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I often see freshwater clams and mussels for sale on popular auction websites. They claim they are good filters for aquariums and ponds, however many keepers have these clams/mussels die in the aquarium. So I was wondering . . .

Where do these clams/mussels come from?

Do they actually come from freshwater ponds, as the sellers often state?

Do they do better in a pond environment, rather than an aquarium, if so . . . why?

In a proper setup, how do these clams and mussels breed?

Here is a photo of what I'm talking about, I found it from a seller:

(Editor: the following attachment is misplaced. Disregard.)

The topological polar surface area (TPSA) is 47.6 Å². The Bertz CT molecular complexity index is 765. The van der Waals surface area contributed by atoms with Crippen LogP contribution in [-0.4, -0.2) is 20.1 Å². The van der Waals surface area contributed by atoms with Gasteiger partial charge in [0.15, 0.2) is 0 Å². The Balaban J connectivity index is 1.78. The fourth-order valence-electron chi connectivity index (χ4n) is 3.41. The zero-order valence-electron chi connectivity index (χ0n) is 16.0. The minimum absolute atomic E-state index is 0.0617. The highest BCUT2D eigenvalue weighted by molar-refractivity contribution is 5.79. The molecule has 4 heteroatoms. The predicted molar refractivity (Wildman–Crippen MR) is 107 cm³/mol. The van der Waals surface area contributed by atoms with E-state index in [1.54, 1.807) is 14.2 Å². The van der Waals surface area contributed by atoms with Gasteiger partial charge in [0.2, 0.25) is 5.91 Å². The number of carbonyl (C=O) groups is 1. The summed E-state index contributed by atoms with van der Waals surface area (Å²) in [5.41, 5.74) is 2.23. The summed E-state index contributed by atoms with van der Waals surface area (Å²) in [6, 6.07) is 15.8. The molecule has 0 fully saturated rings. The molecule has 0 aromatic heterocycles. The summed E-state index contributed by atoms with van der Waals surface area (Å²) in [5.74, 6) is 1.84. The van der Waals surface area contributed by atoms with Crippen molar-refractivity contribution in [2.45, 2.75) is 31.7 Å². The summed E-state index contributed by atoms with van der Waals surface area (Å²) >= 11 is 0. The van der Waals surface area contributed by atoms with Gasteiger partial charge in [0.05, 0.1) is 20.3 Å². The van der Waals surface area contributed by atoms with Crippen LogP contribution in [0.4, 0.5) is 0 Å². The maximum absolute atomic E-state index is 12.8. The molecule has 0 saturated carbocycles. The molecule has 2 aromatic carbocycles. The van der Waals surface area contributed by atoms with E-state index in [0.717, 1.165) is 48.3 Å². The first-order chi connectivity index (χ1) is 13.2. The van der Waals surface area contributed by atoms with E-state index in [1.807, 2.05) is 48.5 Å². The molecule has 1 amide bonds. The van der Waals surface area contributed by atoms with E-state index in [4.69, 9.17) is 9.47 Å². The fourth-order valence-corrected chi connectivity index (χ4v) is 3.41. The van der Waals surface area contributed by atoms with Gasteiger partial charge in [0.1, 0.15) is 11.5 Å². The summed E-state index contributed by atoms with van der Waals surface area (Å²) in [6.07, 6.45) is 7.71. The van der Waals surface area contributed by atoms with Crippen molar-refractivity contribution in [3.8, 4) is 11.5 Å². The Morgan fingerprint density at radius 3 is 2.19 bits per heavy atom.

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Top ones look like eastern elliptio mussels, bottom look kind of like asian clams. Top one is native, bottom one very invasive (at least in the northern eastern us). I tried keeping the mussels which I collected locally for about 6-8 months before they died out. Did they filter the water, probably, was it any cleaner with them than without, not noticeably to the eye. They would move themselves around the aquarium from time to time, but generally they would just sit in one place feeding away. I did not supplement what they were filtering out of the aquarium and I suspect that there just wasn't enough food in the water column barely in my 25g to support 1 (i base this on having started with 4, and the first 3 having died offearly on with the last one hanging out solo for a couple more months). I did choose small ones (about the size you have in your picture 1.5" or so) to try and give them the best chance of survival, though in the wild they are much more commonly 3-4 inches sometimes 5 and likely need much more food to maintain that size.